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View Diary: So.. about that swine flu hysteria... (92 comments)

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  •  I had the swine flu. (9+ / 0-)

    I'm a teacher.  It wiped out half the school for a couple of weeks last fall.  And I got it.

    At the time, my wife was six or seven months pregnant.  The swine flu seemed to hit pregnant women and children particularly hard.

    People did actually die in significant numbers from this.  I think that this diary is irresponsible.

    by DingellDem on Thu Jul 01, 2010 at 07:45:53 AM PDT

    •  maybe provocative? (0+ / 0-)

      John McCain - 894/899 of his graduating class at Annapolis.

      by sedrunsic on Thu Jul 01, 2010 at 07:52:26 AM PDT

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      •  I can only speak from my personal experience. (2+ / 0-)
        Recommended by:
        Catte Nappe, sedrunsic

        I've been a teacher for twelve years.  And I can't remember a virus/etc. that moved as easily from kid to kid as this one.

        I do think that U.S. health officials have some questions to answer about the vaccine production and distribution program.

        In places like Canada, there were ingredients added to the vaccine that made more doses available more quickly.  This would have been helpful.

        I do actually appreciate your action in pointing out the story.  It is actually good to look at these pandemics after the fact to see what should be done during he next pandemic.

        by DingellDem on Thu Jul 01, 2010 at 08:10:44 AM PDT

        [ Parent ]

    •  Yes, people did die (2+ / 0-)
      Recommended by:
      creekobear, Dcoronata

      of H1N1. But not in numbers we see every single year from the regular seasonal flu. Thing is, the demographics of who died - younger people previously healthy, pregnant women.

      Fact is that around 20,000-40,000 people die of flu every year in the United States. Many are elderly and compromised people who got their annual vaccination, which often doesn't render immunity but is supposed to diminish severity. Last year's death toll [CDC] from H1N1 was less than 11,000. That is of course low because not all cases were confirmed, but it is considerably less than an average flu season. Even if you know someone who died of it.

      I'd love to attribute the lower toll to the vaccination campaign, but the fact is that H1N1 vaccine did not become available until months after the flu had already moved through my state (and many others).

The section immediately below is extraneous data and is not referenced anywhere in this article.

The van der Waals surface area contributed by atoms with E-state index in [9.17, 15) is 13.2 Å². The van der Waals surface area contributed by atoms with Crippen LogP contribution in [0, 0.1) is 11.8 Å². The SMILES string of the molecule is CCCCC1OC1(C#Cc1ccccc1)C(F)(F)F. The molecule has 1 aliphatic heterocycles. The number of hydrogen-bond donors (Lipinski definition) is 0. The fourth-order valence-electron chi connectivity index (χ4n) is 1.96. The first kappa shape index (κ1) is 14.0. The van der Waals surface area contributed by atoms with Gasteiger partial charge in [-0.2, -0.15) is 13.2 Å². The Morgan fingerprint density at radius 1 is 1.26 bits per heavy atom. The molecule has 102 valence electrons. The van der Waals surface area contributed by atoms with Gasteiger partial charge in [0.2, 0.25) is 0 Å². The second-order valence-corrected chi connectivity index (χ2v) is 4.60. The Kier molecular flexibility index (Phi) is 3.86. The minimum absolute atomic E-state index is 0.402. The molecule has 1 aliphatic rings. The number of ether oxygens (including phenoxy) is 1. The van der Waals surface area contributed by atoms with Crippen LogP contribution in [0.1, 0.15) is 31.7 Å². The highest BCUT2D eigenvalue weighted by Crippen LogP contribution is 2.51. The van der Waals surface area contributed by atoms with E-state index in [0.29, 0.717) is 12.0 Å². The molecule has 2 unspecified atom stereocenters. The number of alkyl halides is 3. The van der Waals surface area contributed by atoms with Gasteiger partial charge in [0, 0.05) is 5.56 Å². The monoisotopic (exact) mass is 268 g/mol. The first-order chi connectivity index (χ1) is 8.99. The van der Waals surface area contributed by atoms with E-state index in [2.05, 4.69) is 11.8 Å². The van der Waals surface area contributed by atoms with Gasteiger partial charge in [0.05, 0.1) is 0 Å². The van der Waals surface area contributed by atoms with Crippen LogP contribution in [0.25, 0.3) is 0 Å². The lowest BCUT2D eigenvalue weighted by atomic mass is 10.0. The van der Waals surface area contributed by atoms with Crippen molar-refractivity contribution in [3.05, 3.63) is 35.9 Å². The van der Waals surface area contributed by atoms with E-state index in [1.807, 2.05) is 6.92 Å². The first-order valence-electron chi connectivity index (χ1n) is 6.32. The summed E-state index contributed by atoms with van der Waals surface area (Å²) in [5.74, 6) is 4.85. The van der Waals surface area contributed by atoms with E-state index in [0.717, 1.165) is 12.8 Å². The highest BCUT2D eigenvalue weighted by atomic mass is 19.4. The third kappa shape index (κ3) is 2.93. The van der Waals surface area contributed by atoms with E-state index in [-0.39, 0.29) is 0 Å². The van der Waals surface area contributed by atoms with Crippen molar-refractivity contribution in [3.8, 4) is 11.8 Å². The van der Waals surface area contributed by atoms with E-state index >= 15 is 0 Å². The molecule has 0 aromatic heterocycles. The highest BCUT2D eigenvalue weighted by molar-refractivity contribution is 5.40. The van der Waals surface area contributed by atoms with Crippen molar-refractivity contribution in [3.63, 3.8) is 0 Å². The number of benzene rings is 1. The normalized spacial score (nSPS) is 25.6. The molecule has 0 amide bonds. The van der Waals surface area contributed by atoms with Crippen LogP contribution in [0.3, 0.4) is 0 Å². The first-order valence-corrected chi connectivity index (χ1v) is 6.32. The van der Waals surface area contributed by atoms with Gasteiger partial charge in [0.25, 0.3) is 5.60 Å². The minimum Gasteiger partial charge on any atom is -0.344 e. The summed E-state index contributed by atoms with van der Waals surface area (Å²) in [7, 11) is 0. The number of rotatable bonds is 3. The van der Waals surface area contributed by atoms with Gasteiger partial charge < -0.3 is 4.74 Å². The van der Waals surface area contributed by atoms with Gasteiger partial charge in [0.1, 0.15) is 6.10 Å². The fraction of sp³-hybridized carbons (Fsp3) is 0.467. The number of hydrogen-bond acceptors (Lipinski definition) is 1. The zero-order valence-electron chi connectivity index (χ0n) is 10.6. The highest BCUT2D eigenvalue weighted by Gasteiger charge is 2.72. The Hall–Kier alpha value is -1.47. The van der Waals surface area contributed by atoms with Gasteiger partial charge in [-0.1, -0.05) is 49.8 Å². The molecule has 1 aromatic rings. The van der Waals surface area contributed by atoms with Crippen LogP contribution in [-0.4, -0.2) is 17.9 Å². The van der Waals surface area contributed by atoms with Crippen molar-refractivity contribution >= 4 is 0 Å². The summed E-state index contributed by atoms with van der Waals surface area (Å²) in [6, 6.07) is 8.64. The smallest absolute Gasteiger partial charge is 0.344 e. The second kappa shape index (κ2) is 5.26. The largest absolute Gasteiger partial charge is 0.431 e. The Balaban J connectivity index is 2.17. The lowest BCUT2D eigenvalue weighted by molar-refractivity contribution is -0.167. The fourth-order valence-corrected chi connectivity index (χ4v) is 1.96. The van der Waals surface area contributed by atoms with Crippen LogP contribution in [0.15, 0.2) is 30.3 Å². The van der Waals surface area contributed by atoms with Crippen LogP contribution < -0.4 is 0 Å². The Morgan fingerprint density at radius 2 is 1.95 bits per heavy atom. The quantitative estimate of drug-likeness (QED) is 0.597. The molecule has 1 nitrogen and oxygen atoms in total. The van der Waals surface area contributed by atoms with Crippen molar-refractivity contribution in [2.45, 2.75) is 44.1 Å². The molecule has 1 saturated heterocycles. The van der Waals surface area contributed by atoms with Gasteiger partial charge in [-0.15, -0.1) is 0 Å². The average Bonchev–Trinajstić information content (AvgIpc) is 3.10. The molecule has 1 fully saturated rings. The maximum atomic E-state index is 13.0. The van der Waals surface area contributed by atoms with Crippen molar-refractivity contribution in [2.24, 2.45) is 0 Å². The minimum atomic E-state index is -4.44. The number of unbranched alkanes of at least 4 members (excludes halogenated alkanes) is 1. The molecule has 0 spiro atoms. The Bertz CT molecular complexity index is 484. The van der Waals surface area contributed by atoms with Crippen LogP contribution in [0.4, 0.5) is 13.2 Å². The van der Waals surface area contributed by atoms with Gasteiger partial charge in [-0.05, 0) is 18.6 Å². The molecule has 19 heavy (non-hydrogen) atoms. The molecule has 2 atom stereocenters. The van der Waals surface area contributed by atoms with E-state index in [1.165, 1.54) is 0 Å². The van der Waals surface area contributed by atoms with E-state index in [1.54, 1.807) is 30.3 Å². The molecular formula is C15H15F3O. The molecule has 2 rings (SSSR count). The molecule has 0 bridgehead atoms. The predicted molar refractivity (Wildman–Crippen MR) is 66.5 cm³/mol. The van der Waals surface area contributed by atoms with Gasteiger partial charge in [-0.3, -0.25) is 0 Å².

Now, more than ever, we need the Jedi.

      by Joieau on Thu Jul 01, 2010 at 08:23:18 AM PDT

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      •  it's not how many died, but who (2+ / 0-)
        Recommended by:
        rockhound, FrugalGranny

        H1N1 was killing healthy adults in their prime - people who almost never die of influenza unless their systems are otherwise compromised.

        Fossil fuels are the reason you can sit comfortably in air conditioning and sneer at BP.

        by Orbital Mind Control Lasers on Thu Jul 01, 2010 at 08:29:18 AM PDT

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        •  I mentioned that (1+ / 0-)
          Recommended by:

          in my first line. Surely you aren't actually trying to weight mortality statistics here, per "important, worthy" people and throw-aways. Though when healthy young and middle age people die, it more directly impacts the economy than when a retired elderly person dies.

          In a standard year flu comes in at #7 on the list of primary causes of death - for all people, without any such value rating. #1 is heart disease, #2 is cancer, and surprisingly enough (or not), health care comes in at #3. Iatrogenic disease, medical and prescription errors, etc.

          So a year like the last one when flu deaths are half or less than in a normal year is pretty darned good.

          Now, more than ever, we need the Jedi.

          by Joieau on Thu Jul 01, 2010 at 08:50:14 AM PDT

          [ Parent ]

    •  In an average flu season (2+ / 0-)
      Recommended by:
      sedrunsic, Joieau

      nearly 40,000 die.

      The number of severe illnesses and deaths caused by H1N1 was significantly lower than what would be expected by a nominal flu season, let alone a bad one.

      This may have been a highly transmitted flu variant, but it wasn't a very dangerous one.  Thank goodness!

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